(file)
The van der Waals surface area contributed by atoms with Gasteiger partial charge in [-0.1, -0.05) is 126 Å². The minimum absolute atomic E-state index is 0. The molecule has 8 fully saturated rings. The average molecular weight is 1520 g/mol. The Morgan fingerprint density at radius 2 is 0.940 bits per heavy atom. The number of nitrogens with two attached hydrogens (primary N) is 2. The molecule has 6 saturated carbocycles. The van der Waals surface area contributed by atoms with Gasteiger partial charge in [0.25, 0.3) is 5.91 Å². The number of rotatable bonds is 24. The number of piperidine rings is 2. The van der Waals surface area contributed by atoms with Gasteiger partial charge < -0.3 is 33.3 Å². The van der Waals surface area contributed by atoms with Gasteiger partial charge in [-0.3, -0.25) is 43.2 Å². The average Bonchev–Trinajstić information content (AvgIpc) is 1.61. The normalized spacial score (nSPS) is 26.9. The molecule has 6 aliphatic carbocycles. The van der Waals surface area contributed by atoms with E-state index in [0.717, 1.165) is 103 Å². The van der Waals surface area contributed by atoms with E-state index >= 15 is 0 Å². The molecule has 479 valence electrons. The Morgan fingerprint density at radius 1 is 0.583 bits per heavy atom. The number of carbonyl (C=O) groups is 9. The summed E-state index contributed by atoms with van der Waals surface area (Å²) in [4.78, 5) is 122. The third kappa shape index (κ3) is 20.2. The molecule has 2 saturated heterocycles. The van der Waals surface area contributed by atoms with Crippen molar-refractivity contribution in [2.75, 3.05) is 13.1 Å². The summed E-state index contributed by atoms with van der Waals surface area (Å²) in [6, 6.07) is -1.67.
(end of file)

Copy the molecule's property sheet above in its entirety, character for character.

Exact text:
The van der Waals surface area contributed by atoms with Gasteiger partial charge in [-0.1, -0.05) is 126 Å². The minimum absolute atomic E-state index is 0. The molecule has 8 fully saturated rings. The average molecular weight is 1520 g/mol. The Morgan fingerprint density at radius 2 is 0.940 bits per heavy atom. The number of nitrogens with two attached hydrogens (primary N) is 2. The molecule has 6 saturated carbocycles. The van der Waals surface area contributed by atoms with Gasteiger partial charge in [0.25, 0.3) is 5.91 Å². The number of rotatable bonds is 24. The number of piperidine rings is 2. The van der Waals surface area contributed by atoms with Gasteiger partial charge < -0.3 is 33.3 Å². The van der Waals surface area contributed by atoms with Gasteiger partial charge in [-0.3, -0.25) is 43.2 Å². The average Bonchev–Trinajstić information content (AvgIpc) is 1.61. The normalized spacial score (nSPS) is 26.9. The molecule has 6 aliphatic carbocycles. The van der Waals surface area contributed by atoms with E-state index in [0.717, 1.165) is 103 Å². The van der Waals surface area contributed by atoms with E-state index >= 15 is 0 Å². The molecule has 479 valence electrons. The Morgan fingerprint density at radius 1 is 0.583 bits per heavy atom. The number of carbonyl (C=O) groups is 9. The summed E-state index contributed by atoms with van der Waals surface area (Å²) in [4.78, 5) is 122. The third kappa shape index (κ3) is 20.2. The molecule has 2 saturated heterocycles. The van der Waals surface area contributed by atoms with Crippen molar-refractivity contribution in [2.75, 3.05) is 13.1 Å². The summed E-state index contributed by atoms with van der Waals surface area (Å²) in [6, 6.07) is -1.67.